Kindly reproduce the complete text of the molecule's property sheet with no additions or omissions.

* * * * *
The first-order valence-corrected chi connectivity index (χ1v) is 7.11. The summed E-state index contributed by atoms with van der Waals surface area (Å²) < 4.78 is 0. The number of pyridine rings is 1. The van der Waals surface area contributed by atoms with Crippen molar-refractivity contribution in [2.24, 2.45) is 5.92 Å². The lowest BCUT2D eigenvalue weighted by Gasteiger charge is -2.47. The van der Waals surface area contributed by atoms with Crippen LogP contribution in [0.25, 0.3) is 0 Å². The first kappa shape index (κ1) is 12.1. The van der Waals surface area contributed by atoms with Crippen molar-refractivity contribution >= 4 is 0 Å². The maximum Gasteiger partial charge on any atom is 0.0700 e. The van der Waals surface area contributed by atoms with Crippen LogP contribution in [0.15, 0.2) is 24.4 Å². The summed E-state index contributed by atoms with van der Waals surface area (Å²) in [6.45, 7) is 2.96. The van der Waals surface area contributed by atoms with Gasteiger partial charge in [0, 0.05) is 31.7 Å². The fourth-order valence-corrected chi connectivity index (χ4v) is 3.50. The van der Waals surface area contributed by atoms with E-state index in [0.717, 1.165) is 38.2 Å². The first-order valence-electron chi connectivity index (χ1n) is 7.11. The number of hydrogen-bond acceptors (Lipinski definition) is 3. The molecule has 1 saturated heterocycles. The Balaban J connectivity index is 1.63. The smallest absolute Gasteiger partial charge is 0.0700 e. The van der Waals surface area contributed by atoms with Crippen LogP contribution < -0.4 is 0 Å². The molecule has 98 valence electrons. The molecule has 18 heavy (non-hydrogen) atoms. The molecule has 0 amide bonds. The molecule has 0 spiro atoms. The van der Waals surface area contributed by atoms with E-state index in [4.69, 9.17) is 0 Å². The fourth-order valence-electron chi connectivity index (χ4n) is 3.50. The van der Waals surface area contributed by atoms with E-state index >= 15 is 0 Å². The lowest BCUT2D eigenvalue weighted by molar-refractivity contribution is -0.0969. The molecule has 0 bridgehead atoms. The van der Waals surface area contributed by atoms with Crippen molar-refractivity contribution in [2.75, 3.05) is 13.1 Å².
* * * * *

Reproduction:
The first-order valence-corrected chi connectivity index (χ1v) is 7.11. The summed E-state index contributed by atoms with van der Waals surface area (Å²) < 4.78 is 0. The number of pyridine rings is 1. The van der Waals surface area contributed by atoms with Crippen molar-refractivity contribution in [2.24, 2.45) is 5.92 Å². The lowest BCUT2D eigenvalue weighted by Gasteiger charge is -2.47. The van der Waals surface area contributed by atoms with Crippen LogP contribution in [0.25, 0.3) is 0 Å². The first kappa shape index (κ1) is 12.1. The van der Waals surface area contributed by atoms with Crippen molar-refractivity contribution >= 4 is 0 Å². The maximum Gasteiger partial charge on any atom is 0.0700 e. The van der Waals surface area contributed by atoms with Crippen LogP contribution in [0.15, 0.2) is 24.4 Å². The summed E-state index contributed by atoms with van der Waals surface area (Å²) in [6.45, 7) is 2.96. The van der Waals surface area contributed by atoms with Gasteiger partial charge in [0, 0.05) is 31.7 Å². The fourth-order valence-corrected chi connectivity index (χ4v) is 3.50. The van der Waals surface area contributed by atoms with E-state index in [0.717, 1.165) is 38.2 Å². The first-order valence-electron chi connectivity index (χ1n) is 7.11. The number of hydrogen-bond acceptors (Lipinski definition) is 3. The molecule has 1 saturated heterocycles. The Balaban J connectivity index is 1.63. The smallest absolute Gasteiger partial charge is 0.0700 e. The van der Waals surface area contributed by atoms with Crippen LogP contribution < -0.4 is 0 Å². The molecule has 98 valence electrons. The molecule has 18 heavy (non-hydrogen) atoms. The molecule has 0 amide bonds. The molecule has 0 spiro atoms. The van der Waals surface area contributed by atoms with E-state index in [4.69, 9.17) is 0 Å². The fourth-order valence-electron chi connectivity index (χ4n) is 3.50. The van der Waals surface area contributed by atoms with E-state index >= 15 is 0 Å². The lowest BCUT2D eigenvalue weighted by molar-refractivity contribution is -0.0969. The molecule has 0 bridgehead atoms. The van der Waals surface area contributed by atoms with Crippen molar-refractivity contribution in [2.75, 3.05) is 13.1 Å².